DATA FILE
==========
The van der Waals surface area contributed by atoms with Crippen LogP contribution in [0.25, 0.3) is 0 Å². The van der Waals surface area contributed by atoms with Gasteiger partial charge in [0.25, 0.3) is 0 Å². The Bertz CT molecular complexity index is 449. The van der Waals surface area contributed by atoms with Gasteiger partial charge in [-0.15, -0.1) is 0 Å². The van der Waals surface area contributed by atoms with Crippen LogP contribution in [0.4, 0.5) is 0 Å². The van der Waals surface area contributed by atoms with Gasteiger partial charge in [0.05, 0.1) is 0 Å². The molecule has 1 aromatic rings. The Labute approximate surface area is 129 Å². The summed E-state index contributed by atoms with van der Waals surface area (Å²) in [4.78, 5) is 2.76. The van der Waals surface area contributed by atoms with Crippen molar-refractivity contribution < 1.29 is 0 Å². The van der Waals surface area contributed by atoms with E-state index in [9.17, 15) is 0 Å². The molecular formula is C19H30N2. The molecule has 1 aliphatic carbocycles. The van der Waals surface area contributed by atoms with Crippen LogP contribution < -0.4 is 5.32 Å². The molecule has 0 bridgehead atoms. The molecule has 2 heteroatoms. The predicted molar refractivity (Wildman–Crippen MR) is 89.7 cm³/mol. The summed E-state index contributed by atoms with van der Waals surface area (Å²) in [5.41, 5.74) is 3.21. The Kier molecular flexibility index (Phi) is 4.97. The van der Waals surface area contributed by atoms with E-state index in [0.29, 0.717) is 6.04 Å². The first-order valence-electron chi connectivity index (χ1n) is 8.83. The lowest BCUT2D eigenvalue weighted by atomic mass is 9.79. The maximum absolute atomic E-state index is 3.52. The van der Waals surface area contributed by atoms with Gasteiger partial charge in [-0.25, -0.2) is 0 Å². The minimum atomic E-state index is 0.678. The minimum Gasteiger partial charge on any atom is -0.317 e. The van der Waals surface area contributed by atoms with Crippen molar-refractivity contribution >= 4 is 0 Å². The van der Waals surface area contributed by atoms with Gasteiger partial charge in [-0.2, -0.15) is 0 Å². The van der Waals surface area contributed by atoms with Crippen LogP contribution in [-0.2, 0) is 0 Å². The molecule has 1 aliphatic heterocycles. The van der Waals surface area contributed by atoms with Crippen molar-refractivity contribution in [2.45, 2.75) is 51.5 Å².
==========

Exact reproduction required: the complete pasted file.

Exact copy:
The van der Waals surface area contributed by atoms with Crippen LogP contribution in [0.25, 0.3) is 0 Å². The van der Waals surface area contributed by atoms with Gasteiger partial charge in [0.25, 0.3) is 0 Å². The Bertz CT molecular complexity index is 449. The van der Waals surface area contributed by atoms with Gasteiger partial charge in [-0.15, -0.1) is 0 Å². The van der Waals surface area contributed by atoms with Crippen LogP contribution in [0.4, 0.5) is 0 Å². The van der Waals surface area contributed by atoms with Gasteiger partial charge in [0.05, 0.1) is 0 Å². The molecule has 1 aromatic rings. The Labute approximate surface area is 129 Å². The summed E-state index contributed by atoms with van der Waals surface area (Å²) in [4.78, 5) is 2.76. The van der Waals surface area contributed by atoms with Crippen molar-refractivity contribution < 1.29 is 0 Å². The van der Waals surface area contributed by atoms with E-state index in [9.17, 15) is 0 Å². The molecular formula is C19H30N2. The molecule has 1 aliphatic carbocycles. The van der Waals surface area contributed by atoms with Crippen LogP contribution < -0.4 is 5.32 Å². The molecule has 0 bridgehead atoms. The molecule has 2 heteroatoms. The predicted molar refractivity (Wildman–Crippen MR) is 89.7 cm³/mol. The summed E-state index contributed by atoms with van der Waals surface area (Å²) in [5.41, 5.74) is 3.21. The Kier molecular flexibility index (Phi) is 4.97. The van der Waals surface area contributed by atoms with E-state index in [0.29, 0.717) is 6.04 Å². The first-order valence-electron chi connectivity index (χ1n) is 8.83. The lowest BCUT2D eigenvalue weighted by atomic mass is 9.79. The maximum absolute atomic E-state index is 3.52. The van der Waals surface area contributed by atoms with Gasteiger partial charge in [-0.25, -0.2) is 0 Å². The minimum atomic E-state index is 0.678. The minimum Gasteiger partial charge on any atom is -0.317 e. The van der Waals surface area contributed by atoms with Crippen molar-refractivity contribution >= 4 is 0 Å². The van der Waals surface area contributed by atoms with Gasteiger partial charge in [-0.2, -0.15) is 0 Å². The van der Waals surface area contributed by atoms with Crippen LogP contribution in [-0.2, 0) is 0 Å². The molecule has 1 aliphatic heterocycles. The van der Waals surface area contributed by atoms with Crippen molar-refractivity contribution in [2.45, 2.75) is 51.5 Å².